The ongoing Ebola outbreak in West Africa has claimed more than 11,000 victims, with 26,500 reported cases. It is by far the largest and most lethal Ebola outbreak ever seen.
This epidemic will leave scars – psychological, medical, social and economic – that will take many years to heal. Despite a coordinated international response to the outbreak, it has proved extremely difficult to control.
A recent advance in the control of outbreaks has been the development of genome surveillance.
Genome surveillance provides the ability to sequence the entire genetic code of a disease-causing microbe or pathogen. Such information provides an unprecedented view of how genomes evolve; their likely origins; and the genes that encode for proteins necessary for them to infect humans.
Until recently, genomic surveillance has been restricted to conventional academic settings, typically employing sequencing instruments costing hundreds of thousands of pounds and relying on well-equipped molecular laboratories.
At the University of Birmingham, we have been focusing on a new technique that holds promise for portable, real-time genomic surveillance. The aim is to improve our ability to react to outbreaks like Ebola and even novel pathogens.
Last month, Josh Quick, a bioinformatician and PhD student working in my group at the Institute of Microbiology and Infection at the University of Birmingham, travelled to the epicentre of the outbreak in Guinea. He took with him, for the first time, a portable genomic surveillance system carried in his hold luggage.
The system contained several MinIONs™: portable ‘USB stick’ sequencers developed by the British company Oxford Nanopore, as well as all the chemicals and pipettes and plastic tubes needed to generate sequences of the Ebola virus.
This equipment was set up in the European Mobile Laboratory; a mobile laboratory that provides diagnostic services to many Ebola-affected regions in Guinea and Sierra Leone. Within two weeks, Josh generated 14 Ebola genome sequences. The sequences were generated in as little as 48 hours from taking a patient’s blood sample.
The information generated is used by epidemiologists who are aiming to stop further spread of the virus.
By comparing samples from patients, it is possible to determine whether they are likely to be part of a chain of transmission or if there are unknown networks yet to be discovered. This works because the virus changes or mutates at a constant rate – about 20 differences per year. By comparing the number of differences between samples, it is possible to predict whether they form part of a recent transmission chain or network.
Josh left behind a fully functioning surveillance laboratory, which is now being run by the European Mobile Laboratory in Coyah to provide genome sequence information in real-time.
Genomic surveillance is increasingly important for detecting and managing outbreaks. We hope the ability to provide portable, real-time sequencing will improve our ability to respond in future.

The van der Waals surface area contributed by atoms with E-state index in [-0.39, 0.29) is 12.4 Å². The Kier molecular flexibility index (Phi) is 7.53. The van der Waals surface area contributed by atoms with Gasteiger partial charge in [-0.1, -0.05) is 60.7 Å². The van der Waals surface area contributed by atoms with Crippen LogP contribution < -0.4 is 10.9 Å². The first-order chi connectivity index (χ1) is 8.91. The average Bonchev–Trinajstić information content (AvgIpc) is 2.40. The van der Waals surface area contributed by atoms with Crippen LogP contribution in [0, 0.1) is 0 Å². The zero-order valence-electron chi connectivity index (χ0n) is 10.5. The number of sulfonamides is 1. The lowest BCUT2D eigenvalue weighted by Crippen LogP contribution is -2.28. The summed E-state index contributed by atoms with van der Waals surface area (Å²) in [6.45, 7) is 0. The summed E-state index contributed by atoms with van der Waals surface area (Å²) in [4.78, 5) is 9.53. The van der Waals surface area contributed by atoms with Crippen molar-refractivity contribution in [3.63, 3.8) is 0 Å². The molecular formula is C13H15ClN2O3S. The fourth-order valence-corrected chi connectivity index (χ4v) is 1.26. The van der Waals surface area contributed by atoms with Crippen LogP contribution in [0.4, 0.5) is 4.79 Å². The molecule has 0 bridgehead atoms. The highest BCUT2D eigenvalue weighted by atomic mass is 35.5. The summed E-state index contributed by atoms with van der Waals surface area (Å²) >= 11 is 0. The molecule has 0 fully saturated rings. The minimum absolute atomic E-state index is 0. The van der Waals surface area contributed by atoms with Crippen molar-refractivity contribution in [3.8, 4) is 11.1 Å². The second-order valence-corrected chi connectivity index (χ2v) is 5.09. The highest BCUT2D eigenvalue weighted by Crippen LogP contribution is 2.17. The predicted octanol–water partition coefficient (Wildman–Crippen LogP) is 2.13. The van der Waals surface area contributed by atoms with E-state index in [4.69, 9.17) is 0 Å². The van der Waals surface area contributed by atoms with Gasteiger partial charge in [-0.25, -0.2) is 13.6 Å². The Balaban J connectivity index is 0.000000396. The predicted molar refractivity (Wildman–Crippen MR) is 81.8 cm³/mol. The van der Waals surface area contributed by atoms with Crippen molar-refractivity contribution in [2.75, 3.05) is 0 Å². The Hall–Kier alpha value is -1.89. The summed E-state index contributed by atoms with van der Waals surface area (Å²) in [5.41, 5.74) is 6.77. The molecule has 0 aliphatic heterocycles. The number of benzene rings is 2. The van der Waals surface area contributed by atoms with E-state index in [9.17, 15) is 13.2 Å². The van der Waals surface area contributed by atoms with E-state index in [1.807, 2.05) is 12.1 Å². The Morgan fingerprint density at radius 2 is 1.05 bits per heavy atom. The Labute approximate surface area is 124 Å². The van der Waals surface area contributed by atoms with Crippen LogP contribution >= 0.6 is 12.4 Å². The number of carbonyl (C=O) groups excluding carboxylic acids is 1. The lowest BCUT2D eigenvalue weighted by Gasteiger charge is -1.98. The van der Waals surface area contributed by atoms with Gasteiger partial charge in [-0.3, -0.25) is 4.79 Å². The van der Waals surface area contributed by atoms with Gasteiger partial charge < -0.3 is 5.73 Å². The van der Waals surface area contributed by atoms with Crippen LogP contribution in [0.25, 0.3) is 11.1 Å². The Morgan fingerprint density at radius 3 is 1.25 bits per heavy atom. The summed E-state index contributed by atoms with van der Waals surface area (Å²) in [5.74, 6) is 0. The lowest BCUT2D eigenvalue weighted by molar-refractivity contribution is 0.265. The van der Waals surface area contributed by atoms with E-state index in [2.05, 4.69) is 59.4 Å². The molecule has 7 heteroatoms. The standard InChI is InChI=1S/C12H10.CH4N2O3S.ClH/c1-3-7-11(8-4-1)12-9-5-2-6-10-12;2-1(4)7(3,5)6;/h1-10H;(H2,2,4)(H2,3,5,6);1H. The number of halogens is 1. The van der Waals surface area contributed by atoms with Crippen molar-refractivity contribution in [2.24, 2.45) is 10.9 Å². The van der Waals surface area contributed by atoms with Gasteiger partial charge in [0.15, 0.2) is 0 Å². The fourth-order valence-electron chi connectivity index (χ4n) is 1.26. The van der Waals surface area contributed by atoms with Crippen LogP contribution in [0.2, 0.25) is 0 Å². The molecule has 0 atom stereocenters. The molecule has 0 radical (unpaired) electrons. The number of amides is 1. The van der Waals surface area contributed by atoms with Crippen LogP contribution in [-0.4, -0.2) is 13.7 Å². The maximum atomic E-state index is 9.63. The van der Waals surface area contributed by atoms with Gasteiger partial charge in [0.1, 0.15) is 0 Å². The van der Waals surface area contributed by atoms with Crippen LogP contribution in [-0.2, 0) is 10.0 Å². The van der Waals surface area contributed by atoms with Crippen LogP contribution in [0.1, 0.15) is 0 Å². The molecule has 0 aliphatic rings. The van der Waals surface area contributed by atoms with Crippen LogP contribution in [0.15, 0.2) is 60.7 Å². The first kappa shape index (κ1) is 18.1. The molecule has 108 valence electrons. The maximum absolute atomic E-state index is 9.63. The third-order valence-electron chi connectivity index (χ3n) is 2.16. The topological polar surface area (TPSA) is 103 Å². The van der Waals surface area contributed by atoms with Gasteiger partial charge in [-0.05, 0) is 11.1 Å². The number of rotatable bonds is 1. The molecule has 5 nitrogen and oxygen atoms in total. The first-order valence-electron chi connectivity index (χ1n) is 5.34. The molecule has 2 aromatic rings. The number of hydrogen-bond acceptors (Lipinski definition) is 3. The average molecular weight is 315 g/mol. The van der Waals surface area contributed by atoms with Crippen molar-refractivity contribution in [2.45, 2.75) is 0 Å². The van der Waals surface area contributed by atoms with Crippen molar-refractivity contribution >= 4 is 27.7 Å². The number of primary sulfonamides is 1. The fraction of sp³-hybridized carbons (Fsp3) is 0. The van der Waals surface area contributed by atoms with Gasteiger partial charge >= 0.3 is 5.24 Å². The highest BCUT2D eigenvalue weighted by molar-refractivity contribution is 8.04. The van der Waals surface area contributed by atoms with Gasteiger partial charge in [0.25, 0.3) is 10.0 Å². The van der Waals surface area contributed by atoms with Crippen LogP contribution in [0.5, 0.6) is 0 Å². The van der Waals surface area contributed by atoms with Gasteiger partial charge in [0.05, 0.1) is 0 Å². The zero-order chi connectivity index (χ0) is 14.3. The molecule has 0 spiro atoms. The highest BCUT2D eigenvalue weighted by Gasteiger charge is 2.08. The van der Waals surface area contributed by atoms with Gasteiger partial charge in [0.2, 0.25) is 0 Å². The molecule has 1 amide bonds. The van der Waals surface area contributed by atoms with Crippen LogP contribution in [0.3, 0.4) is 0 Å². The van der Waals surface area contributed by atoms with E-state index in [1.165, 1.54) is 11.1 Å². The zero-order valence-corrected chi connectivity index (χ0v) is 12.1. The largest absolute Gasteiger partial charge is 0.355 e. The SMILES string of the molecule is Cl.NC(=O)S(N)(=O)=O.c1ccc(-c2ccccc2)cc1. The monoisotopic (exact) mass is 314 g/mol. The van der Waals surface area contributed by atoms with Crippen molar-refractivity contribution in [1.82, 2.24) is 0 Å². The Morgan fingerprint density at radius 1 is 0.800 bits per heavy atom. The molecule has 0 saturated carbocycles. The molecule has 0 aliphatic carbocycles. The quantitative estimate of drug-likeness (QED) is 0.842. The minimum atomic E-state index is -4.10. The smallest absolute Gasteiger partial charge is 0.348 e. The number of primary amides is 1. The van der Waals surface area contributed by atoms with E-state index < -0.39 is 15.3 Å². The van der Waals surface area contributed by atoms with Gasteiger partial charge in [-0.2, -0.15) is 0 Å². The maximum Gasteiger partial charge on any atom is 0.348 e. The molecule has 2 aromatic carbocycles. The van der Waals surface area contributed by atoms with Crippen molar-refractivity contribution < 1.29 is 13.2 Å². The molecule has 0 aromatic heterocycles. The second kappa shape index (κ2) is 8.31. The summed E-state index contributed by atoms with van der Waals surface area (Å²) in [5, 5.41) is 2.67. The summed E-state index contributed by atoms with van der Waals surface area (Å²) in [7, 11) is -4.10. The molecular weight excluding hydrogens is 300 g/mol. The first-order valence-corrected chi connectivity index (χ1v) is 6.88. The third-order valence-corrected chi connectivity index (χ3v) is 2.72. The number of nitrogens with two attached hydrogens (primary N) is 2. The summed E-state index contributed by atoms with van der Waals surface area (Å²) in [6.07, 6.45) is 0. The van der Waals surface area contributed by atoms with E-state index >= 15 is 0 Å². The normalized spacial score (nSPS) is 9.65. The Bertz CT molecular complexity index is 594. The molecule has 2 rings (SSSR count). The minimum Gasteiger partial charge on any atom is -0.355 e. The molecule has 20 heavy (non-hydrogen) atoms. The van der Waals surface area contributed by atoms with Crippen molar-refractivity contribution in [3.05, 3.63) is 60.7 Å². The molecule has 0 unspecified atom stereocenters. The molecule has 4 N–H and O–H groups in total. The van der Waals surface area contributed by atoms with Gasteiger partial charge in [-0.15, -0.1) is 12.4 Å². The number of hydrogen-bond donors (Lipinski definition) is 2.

As of last year, the only way to practically sequence Ebola genomes was to export samples to specialist laboratories, resulting in delays obtaining local permissions and significant challenges securing export permits and procuring expensive shipping to transport samples. Samples would be received in poor condition, and then the genome sequences could take weeks or months to generate.
We have now shown that this can be done in less than 48 hours from receipt of a patient sample.
A positive development during this outbreak has been the rapid development of vaccines and vaccine trials. Genomic surveillance is important in order to see whether the virus can evolve to evade such a vaccine, and in developing early treatments that directly interfere with the viral genome. Changes in those regions targeted by the treatment could result in resistance, therefore genome surveillance data is of great benefit to those involved in such efforts.
This week, the outbreak was declared over in Liberia. However, it is not yet over in Guinea or Sierra Leone, and recent reports have suggested that the virus can persist in bodily fluids even after recovery. It is important that we are better prepared should this strain return in future – and it may be inevitable that Ebola strikes again in Africa.
Genomic surveillance can also be used to track foodborne pathogens.
In 2011, a German outbreak of Escherichia coli was one of the first to have genome data made available while it was taking place. We analysed genome data from this outbreak and showed that the strain causing disease was of a type previously unseen in such outbreaks, and tracked the likely source to a strain circulating in humans, rather than animals.
It may be that foodborne outbreaks can be detected back to source much more quickly with portable genome surveillance. In the future, food quality may be monitored by producers at source using genomics.
Even closer to home, genome sequencing is becoming mainstream: the Department of Health has announced a project to sequence 100,000 patient genomes. Armed with new technologies, it may soon be possible for individuals to sequence their own genomes and for infectious pathogens to be sequenced at home or in a GP surgery.
Dr Nick Loman
Institute of Microbiology and Infection, University of Birmingham
The University of Birmingham is currently running an appeal to help raise funds for the vital Ebola research being carried out by Dr Loman and his team.